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Maui, just right

Not too big, not too small, not too crowded. In between the mega-resorts, we discover little corners of the island that are cheaper-- and sometimes more charming.

March 07, 1999|By Susan Spano

NAPILI BAY, Hawaii -- Near the golf courses, shopping malls and hotels of Kaanapali and Wailea, the two prime resorts on Maui's sunny western coast, there are places in-between, not so sprawling, pricey or perfectly arranged.

Convention-goers and package vacationers who favor the big resorts pass by enclaves like Napili (north of Kaanapali) and Maalaea (at the head of Maalaea Bay) in a blink, briefly wondering what they're like. Budget travelers don't frequent them either, heading instead to funky surfers' hotels and out-of-the-way state park cabins. This is because, though not as expensive as resorts like the Kaanapali Beach Sheraton (where rates start at $310), the places I'm talking about aren't dirt cheap. They're in-between in price and almost every other respect, with small, low-rise, Hawaiian-style hotels, modest recreational facilities and a sense of neighborhood that recalls the way the island must have been 30 years ago before developers' bulldozers rolled in.

Two weeks ago, I spent four days exploring Napili Bay, Maalaea Beach and a few other in-between spots. On such a short trip, I didn't get much of a tan, but I did come home with lots of ideas about where to stay the next time I go, and strategies for doing it at a reasonable price.

Which isn't easy. In 1998, the average daily rate for a hotel room on Maui was about $180, slightly higher than the year before--giving the lie to the idea that the Asian economic crisis has turned Hawaii into a bargain-basement paradise. (Asian visitors traditionally have favored Oahu, which meant that Maui didn't feel the worst of the pinch when visitors from the Far East started staying home.) It only took a few calls for me to figure out that the booming convention business is keeping the island's major chain resorts too full to offer discounts. And in Hawaii it's high season (Christmas to Easter, roughly), which only made matters worse. But here's a tip to file away from a hotelier on Napili Bay: For fair weather, thinner crowds and low rates, the best times to visit Maui are May, the first week in June and the first two weeks in December.

It was a spur-of-the-moment trip--I went on one day's notice, which, as everyone knows, is lunacy for getting low air fares and good rates at hotels. The major airlines had no seats nonstop from LAX to Kahului, Maui's main airport, for less than about $1,000. But after spending some time on the phone, I found a $445.65 ticket to Maui from Cheap Tickets Inc. on Hawaiian Airlines, via Honolulu. (For details on my last-minute hunt for a good fare, see Guidebook, this page.)

It would have been faster and simpler to fly into the little Kapalua West Maui Airport, about a five- to 10-minute drive to Napili. That way you avoid the drive south from Kahului Airport over the saddle between Maui's two volcanoes, then north around the traffic-clogged west coast. The drive should take about 45 minutes, but crowds and construction on Hawaii 30 at Kaanapali made it more like 1 1/2 hours on my trip.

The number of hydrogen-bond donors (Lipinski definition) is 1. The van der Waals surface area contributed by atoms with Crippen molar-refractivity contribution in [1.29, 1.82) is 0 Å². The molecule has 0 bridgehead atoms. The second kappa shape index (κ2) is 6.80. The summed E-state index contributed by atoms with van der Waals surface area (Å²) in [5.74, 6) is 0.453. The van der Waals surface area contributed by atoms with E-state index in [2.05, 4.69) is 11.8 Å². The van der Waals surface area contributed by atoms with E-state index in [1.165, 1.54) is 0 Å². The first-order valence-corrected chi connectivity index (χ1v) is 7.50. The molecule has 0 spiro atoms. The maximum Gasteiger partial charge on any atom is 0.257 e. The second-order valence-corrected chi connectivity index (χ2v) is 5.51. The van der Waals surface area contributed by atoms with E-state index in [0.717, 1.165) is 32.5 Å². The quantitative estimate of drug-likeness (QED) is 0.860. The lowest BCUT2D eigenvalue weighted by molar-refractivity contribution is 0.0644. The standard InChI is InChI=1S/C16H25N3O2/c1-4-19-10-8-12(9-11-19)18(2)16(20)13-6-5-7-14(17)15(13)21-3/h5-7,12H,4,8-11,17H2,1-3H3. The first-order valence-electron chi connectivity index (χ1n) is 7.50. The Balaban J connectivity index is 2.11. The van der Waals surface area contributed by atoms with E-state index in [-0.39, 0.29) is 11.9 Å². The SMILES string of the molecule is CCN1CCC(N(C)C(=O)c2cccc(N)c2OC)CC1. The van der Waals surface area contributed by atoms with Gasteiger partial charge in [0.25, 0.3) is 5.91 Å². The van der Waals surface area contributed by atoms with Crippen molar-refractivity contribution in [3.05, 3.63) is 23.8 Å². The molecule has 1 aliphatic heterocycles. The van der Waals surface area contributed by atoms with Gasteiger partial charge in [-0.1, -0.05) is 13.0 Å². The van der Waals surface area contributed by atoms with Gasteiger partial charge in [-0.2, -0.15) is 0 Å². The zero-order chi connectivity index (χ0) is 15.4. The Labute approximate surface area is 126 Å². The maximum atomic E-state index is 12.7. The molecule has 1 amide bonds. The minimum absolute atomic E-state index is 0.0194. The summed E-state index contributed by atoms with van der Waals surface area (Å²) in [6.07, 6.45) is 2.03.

Of course, the real culprits are the humpback whales, plentiful in the waters around Maui from January to March and often visible from the shore. The joke on the island is that the leviathans are the No. 1 cause of automobile accidents among tourists; rainbows are No. 2.

My timing was good for whale watching, though. I saw humpbacks from Napili Bay, which is at the top of my list of places to stay when I return to the island. It's classic Maui, flanked by homes, the red-earth fields of the Maui Land and Pineapple Co. and the hermetic, mist-veiled West Maui Mountains. The beach is not too big, not too small, but just right, pinioned to the south by a two-story condo complex called Napili Point and to the north by the 162-room Napili Kai Beach Club. The club, founded by two island-enraptured Canadians, Jack and Margaret Millar in 1962 (a year before the Kaanapali Sheraton down the coast opened its doors), sets the tone on Napili Bay. It's a quietly classy place, catering to families who return decade upon decade and generation upon generation.

The rates start at $180, so I did not stay there. But the night I arrived, I made a beeline to the Sea House restaurant on the waterfront at Napili Kai to see the children of club employees perform their Friday night Hawaiian dances. The fixed-price dinner cost $35, including salad, baked mahi-mahi, delicious homemade coconut cake and the show. The troupe was sponsored by the nonprofit Napili Kai Foundation, which is dedicated to teaching indigenous arts to children age 6 to 18. The darling kids performed the most genuine Hawaiian show I have seen in half a dozen visits to the islands. Easily apparent in the wings, grade-schoolers waited to make their entrances while straightening hula skirts and putting orchids in their hair.

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